Students are back at school, leaf-peepers will soon be out in full force as the Hudson Valley trees turn into a blazing inferno of color, pumpkin-flavored everything is starting to appear in stores and colder nights are only supposed to just start to become the norm.
But the summer of 2014 seemed to segue into fall much sooner than anticipated; the only real “summer” temperatures felt in the Hudson Valley and surrounding regions were during the past few weeks when the mercury finally crept past 90 degrees.
The unusual 2014 cold spell has affected not only everyday summer activities but has also affected local farmers, sleep away camps, Delaware River rafting companies and even local restaurants.
“The cool summer does affect some of the crops like tomatoes which need the warm nights, especially,” Sue Gorzynski of Cochecton Center explained. She and her husband John own and operate a farm in the small Sullivan County town, “The temperatures do affect the crops in different ways. For example, it does take some crops longer to mature, but root crops like parsnips, carrots and beets will be made sweeter by frost. So you keep them in the ground so they can benefit from the cold temps. The end of the season looks good, we plan our planting around the season knowing we can have a frost as early as August and as late as June.”
Weather deterred many away from normally lucrative rafting trips down the Delaware River for many rafting businesses. Elizabeth Nicholson of Barryville, NY worked for Kittatinny Canoes this summer.
“For groups there’s been a huge shift in the type of trip they’re looking for.” Nicholson said, “Last year there was an equal distribution between the lower, shorter, rapid-filled sections and the northern more scenic stretches. This year there’s been more of a demand for the shorter rougher trips.”
Day visitors and vacationers haven’t been the only ones whose fun-filled summer trip has been spoiled by the cold weather.
April White, an Emergency Medical Technician for Frost Valley YMCA camp this past summer, said the cold led to a chronic “Camp-itis” condition among the attendees.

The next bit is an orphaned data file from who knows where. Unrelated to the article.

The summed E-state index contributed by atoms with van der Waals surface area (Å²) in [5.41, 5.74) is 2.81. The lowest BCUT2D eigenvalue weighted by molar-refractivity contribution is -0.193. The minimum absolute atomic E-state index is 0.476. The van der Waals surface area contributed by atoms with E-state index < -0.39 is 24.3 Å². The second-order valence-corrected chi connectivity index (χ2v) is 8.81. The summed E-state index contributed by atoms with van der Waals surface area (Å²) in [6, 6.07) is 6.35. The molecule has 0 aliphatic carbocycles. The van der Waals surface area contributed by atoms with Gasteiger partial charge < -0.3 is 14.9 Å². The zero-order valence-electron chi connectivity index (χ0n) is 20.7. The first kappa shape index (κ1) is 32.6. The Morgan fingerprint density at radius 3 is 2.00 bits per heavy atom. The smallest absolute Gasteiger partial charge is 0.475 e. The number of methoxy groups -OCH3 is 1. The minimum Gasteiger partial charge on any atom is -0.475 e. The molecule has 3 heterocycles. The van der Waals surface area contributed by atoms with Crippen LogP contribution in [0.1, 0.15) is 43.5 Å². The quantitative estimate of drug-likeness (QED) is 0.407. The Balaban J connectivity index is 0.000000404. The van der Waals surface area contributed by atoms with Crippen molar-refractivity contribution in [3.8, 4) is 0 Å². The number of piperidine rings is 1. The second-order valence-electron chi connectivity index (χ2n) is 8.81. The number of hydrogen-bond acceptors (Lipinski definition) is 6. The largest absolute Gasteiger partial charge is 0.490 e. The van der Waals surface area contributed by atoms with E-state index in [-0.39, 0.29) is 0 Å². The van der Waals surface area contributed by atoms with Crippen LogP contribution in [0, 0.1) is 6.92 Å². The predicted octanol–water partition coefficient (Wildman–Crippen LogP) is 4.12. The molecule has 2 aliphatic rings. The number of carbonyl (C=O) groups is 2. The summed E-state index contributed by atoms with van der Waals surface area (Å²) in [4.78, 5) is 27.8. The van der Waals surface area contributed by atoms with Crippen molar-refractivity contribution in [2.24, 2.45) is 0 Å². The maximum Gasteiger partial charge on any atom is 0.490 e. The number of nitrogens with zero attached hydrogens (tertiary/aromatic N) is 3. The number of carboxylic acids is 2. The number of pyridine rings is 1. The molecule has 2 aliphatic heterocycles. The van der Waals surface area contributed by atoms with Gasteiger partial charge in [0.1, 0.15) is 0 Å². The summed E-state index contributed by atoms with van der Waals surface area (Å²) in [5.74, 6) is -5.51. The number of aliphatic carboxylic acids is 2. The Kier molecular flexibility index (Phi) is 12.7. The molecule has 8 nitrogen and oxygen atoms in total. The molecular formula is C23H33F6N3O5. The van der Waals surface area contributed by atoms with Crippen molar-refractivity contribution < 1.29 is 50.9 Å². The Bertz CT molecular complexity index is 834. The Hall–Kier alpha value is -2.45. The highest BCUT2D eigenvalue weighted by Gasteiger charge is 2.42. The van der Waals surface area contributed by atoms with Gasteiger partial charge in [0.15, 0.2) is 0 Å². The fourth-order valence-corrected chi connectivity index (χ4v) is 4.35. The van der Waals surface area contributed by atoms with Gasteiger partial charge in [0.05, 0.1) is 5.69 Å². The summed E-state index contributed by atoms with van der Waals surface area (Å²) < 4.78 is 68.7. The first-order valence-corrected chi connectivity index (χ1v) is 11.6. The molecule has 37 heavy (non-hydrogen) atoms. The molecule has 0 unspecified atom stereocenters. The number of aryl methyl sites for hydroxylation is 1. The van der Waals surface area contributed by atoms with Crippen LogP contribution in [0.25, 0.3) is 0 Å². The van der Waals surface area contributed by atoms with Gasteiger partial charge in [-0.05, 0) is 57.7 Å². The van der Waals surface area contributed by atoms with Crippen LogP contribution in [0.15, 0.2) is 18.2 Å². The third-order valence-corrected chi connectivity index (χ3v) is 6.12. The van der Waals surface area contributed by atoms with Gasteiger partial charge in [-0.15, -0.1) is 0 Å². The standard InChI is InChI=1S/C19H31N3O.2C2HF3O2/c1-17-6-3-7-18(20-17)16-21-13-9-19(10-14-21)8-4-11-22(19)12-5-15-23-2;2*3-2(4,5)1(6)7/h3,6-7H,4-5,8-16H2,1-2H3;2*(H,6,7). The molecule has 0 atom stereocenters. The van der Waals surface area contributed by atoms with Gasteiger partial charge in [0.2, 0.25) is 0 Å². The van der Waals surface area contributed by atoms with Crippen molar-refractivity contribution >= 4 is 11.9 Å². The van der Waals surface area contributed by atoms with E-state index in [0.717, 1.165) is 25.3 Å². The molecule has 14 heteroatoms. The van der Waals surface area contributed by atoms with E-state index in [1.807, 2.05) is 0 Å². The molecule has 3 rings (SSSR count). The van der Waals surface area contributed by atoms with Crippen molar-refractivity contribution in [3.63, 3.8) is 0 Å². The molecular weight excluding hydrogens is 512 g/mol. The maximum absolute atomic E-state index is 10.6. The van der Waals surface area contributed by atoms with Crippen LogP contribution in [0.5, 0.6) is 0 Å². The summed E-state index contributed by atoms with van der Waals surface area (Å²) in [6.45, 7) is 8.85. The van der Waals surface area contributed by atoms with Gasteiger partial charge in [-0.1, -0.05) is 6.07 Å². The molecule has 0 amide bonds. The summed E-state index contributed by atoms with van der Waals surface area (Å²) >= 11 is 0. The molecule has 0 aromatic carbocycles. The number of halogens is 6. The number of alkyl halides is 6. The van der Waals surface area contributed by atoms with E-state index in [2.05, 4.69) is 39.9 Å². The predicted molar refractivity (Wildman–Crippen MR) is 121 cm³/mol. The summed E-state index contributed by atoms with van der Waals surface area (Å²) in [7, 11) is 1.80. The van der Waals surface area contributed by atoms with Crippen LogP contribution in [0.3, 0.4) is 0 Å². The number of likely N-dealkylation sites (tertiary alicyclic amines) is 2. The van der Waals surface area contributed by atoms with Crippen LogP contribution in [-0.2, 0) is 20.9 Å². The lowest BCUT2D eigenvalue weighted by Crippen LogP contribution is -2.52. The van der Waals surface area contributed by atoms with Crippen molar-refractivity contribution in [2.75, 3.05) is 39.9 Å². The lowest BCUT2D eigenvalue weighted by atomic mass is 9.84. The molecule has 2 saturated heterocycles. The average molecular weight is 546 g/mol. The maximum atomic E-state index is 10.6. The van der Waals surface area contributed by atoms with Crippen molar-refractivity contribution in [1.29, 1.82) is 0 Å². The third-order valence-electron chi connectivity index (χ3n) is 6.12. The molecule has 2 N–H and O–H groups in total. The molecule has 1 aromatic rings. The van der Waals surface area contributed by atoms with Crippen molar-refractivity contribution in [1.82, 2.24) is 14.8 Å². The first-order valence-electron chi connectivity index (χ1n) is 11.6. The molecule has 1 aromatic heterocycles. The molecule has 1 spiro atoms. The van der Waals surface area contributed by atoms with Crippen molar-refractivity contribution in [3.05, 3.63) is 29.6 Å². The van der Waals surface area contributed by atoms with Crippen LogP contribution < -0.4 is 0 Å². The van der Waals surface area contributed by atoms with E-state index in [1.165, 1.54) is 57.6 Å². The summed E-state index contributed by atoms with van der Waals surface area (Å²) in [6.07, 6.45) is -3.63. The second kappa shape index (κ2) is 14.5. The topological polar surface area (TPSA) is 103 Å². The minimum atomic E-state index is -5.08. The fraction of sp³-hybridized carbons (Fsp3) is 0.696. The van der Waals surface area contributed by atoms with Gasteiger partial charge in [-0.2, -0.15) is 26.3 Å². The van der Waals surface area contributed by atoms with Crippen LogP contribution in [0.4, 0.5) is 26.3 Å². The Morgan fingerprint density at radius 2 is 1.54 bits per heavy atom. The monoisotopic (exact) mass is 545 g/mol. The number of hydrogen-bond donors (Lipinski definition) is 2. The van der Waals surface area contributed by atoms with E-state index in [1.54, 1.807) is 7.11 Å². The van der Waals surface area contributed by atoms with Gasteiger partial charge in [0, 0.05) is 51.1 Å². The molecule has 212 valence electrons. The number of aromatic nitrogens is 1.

“The cold was a tremendous impact, keep in mind that these kids ages 8-15 are sleeping in ‘yurts’ which are glorified tents on a wooden platform,” White explained, “There’s no heat and kids aren’t allowed to drink tea or coffee to warm them up. Congestion, runny noses and sore throats were a big thing.”
White explained that campers’ activities including those by the “waterfront,” outdoor camping and otherwise normal camp activities were often rescheduled due to the sudden correlation with the camp’s frosty name and the summer’s below average temperatures.
“The counselors were very accommodating to the changes in weather and rainy day games were typically implemented,” White said, “But according to my colleagues enrollment didn’t drop late in the summer as it usually does. Normally they have to offer discounts and perks for parents to send their kids to the later sessions in August than the earlier ones in July.
Even local businesses were affected by the cold snap. Zach O’Connell of Highland, NY works at the Texas Roadhouse in Kingston part-time and watched how the changing weather affected business.
“With the weather being nicer and cooler during the summer not a lot of people would come out when they could stay home,” O’Connell explained, “Meanwhile when it rained or it got very hot the restaurant would be swamped. Now that it’s getting colder we have more customers coming in.”
The National Weather Service reports that Poughkeepsie’s average temperature high this year was 81.9 degrees that is just a half a degree lower than last year’s average high. Also surprising the lowest temperature this year (48 degrees) was actually warmer than last year (44 degrees in early June) but coincided with what is normally considered the dog days of summer in late August.
While some found this past summer to be temperate and enjoyable, others found the weather to be unbearable. And after last year’s brutal winter, it leaves many wondering if this upcoming winter will be even worse.